If someone uses these 12 phrases, they lack empathy and understanding

Have you ever talked to someone and felt like they just didn’t get you? We all have.

Being understood is a big part of any conversation. Some people are really good at this – they can understand and feel what you’re going through.

This is called empathy.

But not everyone is good at it..

In this article, I’ll reveal 12 things people say that might show they’re not very empathetic. 

1. “I don’t see why that’s such a big deal.”

This phrase is a classic example of someone lacking empathy.

When someone says, “I don’t see why that’s such a big deal,” they’re dismissing the other person’s feelings or experience.

They might not mean to, but in doing so, they’re showing that they can’t (or don’t want to) understand why the situation might be important or difficult for the other person.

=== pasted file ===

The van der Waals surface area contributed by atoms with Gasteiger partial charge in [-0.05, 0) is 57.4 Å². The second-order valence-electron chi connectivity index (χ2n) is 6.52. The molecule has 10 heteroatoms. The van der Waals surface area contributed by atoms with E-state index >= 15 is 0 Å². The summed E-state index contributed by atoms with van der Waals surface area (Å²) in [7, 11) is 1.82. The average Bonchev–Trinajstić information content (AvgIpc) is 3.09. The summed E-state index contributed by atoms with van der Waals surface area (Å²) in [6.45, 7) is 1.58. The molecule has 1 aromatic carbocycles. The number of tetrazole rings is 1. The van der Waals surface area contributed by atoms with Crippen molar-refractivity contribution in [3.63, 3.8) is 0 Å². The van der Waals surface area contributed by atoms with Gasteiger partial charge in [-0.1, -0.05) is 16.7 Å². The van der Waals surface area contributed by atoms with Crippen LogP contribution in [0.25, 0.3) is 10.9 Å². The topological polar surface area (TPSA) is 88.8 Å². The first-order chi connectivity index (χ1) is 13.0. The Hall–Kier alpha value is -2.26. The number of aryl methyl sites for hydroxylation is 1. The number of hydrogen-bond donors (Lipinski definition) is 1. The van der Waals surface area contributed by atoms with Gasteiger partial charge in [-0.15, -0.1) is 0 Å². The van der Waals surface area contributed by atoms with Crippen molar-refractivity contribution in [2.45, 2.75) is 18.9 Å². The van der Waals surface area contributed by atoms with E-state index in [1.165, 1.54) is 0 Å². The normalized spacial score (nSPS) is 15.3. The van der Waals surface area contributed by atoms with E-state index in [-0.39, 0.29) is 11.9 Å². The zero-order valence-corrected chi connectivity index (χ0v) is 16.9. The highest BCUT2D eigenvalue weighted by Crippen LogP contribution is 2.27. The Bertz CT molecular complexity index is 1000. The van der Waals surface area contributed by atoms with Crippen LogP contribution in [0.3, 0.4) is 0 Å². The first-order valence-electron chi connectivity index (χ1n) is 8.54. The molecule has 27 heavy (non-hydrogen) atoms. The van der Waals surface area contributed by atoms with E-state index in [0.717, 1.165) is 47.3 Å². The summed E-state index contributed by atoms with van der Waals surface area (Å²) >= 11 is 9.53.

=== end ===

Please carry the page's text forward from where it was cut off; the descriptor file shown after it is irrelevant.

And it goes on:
2. “You’re too sensitive.”

If you’ve ever opened up to someone about your feelings only to be met with this phrase, you’d know how hurtful it can be.

This is another common phrase used by those lacking empathy.

By telling someone that they’re “too sensitive,” they’re essentially saying that their reaction or feelings are wrong or exaggerated.

The truth is, everyone has a right to their feelings and how they express them.

No one should be made to feel guilty or wrong for this.

3. “That’s never happened to me, so it can’t be that bad.”

I remember hearing this phrase from a friend once when I was dealing with a particularly challenging situation at work.

I was under a lot of stress and feeling incredibly overwhelmed.

When I confided in my friend about it, hoping for a bit of understanding, they responded with, “That’s never happened to me, so it can’t be that bad.”